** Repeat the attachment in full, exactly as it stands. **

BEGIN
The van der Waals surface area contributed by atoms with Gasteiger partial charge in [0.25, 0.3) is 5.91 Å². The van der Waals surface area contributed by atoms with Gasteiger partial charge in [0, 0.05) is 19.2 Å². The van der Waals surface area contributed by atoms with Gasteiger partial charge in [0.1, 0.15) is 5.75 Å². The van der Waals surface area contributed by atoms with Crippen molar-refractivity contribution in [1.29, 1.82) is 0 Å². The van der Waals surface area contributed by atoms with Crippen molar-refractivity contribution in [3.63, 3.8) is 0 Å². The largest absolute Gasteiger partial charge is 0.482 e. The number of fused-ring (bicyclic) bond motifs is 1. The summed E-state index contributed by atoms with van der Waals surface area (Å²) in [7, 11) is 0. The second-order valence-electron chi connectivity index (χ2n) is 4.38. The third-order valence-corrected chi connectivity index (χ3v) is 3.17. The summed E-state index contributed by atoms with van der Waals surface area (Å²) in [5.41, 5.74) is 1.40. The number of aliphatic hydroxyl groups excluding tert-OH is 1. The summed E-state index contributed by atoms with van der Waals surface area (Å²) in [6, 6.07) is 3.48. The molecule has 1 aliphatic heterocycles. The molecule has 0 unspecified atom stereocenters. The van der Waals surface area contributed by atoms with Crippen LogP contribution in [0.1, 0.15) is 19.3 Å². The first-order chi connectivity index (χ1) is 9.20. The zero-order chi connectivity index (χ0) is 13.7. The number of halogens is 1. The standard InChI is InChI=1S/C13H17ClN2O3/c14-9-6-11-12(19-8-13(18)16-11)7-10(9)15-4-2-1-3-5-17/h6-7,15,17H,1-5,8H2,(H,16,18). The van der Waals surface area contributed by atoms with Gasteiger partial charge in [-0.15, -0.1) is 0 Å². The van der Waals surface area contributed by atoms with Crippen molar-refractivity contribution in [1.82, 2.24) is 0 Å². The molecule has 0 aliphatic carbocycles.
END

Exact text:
The van der Waals surface area contributed by atoms with Gasteiger partial charge in [0.25, 0.3) is 5.91 Å². The van der Waals surface area contributed by atoms with Gasteiger partial charge in [0, 0.05) is 19.2 Å². The van der Waals surface area contributed by atoms with Gasteiger partial charge in [0.1, 0.15) is 5.75 Å². The van der Waals surface area contributed by atoms with Crippen molar-refractivity contribution in [1.29, 1.82) is 0 Å². The van der Waals surface area contributed by atoms with Crippen molar-refractivity contribution in [3.63, 3.8) is 0 Å². The largest absolute Gasteiger partial charge is 0.482 e. The number of fused-ring (bicyclic) bond motifs is 1. The summed E-state index contributed by atoms with van der Waals surface area (Å²) in [7, 11) is 0. The second-order valence-electron chi connectivity index (χ2n) is 4.38. The third-order valence-corrected chi connectivity index (χ3v) is 3.17. The summed E-state index contributed by atoms with van der Waals surface area (Å²) in [5.41, 5.74) is 1.40. The number of aliphatic hydroxyl groups excluding tert-OH is 1. The summed E-state index contributed by atoms with van der Waals surface area (Å²) in [6, 6.07) is 3.48. The molecule has 1 aliphatic heterocycles. The molecule has 0 unspecified atom stereocenters. The van der Waals surface area contributed by atoms with Crippen LogP contribution in [0.1, 0.15) is 19.3 Å². The first-order chi connectivity index (χ1) is 9.20. The zero-order chi connectivity index (χ0) is 13.7. The number of halogens is 1. The standard InChI is InChI=1S/C13H17ClN2O3/c14-9-6-11-12(19-8-13(18)16-11)7-10(9)15-4-2-1-3-5-17/h6-7,15,17H,1-5,8H2,(H,16,18). The van der Waals surface area contributed by atoms with Gasteiger partial charge in [-0.15, -0.1) is 0 Å². The van der Waals surface area contributed by atoms with Crippen molar-refractivity contribution in [1.82, 2.24) is 0 Å². The molecule has 0 aliphatic carbocycles.